Fulbright-National Geographic Storytelling Fellowship


The Fulbright-National Geographic Storytelling Fellowship was launched in 2013 as a new component of the Fulbright U.S. Student Program. It sends U.S. citizens abroad to engage in an academic year of digital storytelling projects in up to three countries on globally significant themes. This Fellowship is made possible through a partnership between the U.S. Department of State and the National Geographic Society.

The wide variety of new digital media tools and platforms has created an unprecedented opportunity for people from all disciplines and backgrounds to share observations and personal narratives with global audiences online. These storytelling tools are powerful resources as we seek to expand our knowledge of pressing issues and build lasting connections between Americans and citizens of other countries.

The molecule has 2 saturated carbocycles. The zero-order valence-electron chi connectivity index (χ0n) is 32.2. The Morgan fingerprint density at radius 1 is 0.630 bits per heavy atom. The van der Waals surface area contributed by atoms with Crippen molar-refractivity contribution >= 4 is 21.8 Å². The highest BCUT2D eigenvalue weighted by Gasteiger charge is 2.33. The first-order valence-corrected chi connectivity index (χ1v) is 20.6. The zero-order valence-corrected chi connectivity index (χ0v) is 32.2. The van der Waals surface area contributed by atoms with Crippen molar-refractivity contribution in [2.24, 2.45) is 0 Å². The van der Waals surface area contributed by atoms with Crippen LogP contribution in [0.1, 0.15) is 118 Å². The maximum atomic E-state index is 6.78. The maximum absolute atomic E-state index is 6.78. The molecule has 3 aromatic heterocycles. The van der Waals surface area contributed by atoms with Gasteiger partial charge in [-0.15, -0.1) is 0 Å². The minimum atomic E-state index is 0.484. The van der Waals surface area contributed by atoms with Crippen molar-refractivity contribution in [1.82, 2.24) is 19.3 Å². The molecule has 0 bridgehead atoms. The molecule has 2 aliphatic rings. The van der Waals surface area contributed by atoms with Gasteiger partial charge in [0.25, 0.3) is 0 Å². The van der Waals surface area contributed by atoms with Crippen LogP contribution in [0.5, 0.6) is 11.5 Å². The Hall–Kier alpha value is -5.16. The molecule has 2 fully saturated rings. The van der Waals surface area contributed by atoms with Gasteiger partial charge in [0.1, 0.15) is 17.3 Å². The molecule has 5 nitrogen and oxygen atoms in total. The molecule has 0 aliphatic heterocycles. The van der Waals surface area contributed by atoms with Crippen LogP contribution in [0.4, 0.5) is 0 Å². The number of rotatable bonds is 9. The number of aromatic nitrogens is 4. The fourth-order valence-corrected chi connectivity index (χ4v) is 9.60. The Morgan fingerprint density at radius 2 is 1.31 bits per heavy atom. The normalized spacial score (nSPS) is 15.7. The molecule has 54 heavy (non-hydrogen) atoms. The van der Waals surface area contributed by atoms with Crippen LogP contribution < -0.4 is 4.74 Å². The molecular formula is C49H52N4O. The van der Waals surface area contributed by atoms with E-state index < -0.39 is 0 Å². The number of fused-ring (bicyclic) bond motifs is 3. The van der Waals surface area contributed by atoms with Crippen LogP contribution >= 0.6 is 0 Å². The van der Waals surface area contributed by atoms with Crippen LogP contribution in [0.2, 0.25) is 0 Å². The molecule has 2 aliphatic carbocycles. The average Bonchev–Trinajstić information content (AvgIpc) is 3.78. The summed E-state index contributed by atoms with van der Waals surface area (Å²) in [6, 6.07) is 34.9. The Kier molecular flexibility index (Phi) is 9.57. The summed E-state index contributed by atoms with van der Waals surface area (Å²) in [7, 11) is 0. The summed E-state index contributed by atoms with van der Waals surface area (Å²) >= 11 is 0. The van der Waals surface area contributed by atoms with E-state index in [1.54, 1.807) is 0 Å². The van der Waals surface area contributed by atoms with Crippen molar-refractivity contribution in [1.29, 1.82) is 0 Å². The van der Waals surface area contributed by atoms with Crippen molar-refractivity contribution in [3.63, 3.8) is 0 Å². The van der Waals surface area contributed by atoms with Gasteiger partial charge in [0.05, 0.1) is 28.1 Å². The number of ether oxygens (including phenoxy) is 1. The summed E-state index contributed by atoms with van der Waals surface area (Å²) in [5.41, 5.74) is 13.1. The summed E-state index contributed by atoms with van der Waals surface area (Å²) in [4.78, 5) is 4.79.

The Fulbright-National Geographic Storytelling Fellowship accepts proposals to undertake an in-depth examination of a globally relevant issue or issues in one country, or in multiple countries, by comparing and contrasting how that issue is experienced from one country to another. Utilizing a variety of digital storytelling tools, including text, photography, video, audio, graphic illustrations, and/or social media, Fellows will tell their stories, or the stories of those they meet, publishing their work on a dedicated blog hosted on the National Geographic website. Stories deemed by National Geographic to be of interest or merit may be considered for publication on other National Geographic platforms. In addition to receiving Fulbright benefits (for travel, stipend, health, etc.), Fellows will receive instruction in digital storytelling techniques applicable to Fellows’ projects, including effective blog writing, video production, photography, and other relevant training from National Geographic staff prior to their departure. Fellows will be paired with one or more National Geographic editors for continued editorial direction and mentoring throughout their Fulbright award period. Fellows will provide material for the blog at least once per week, and will have the opportunity to develop additional content for use by National Geographic and the U.S. Department of State.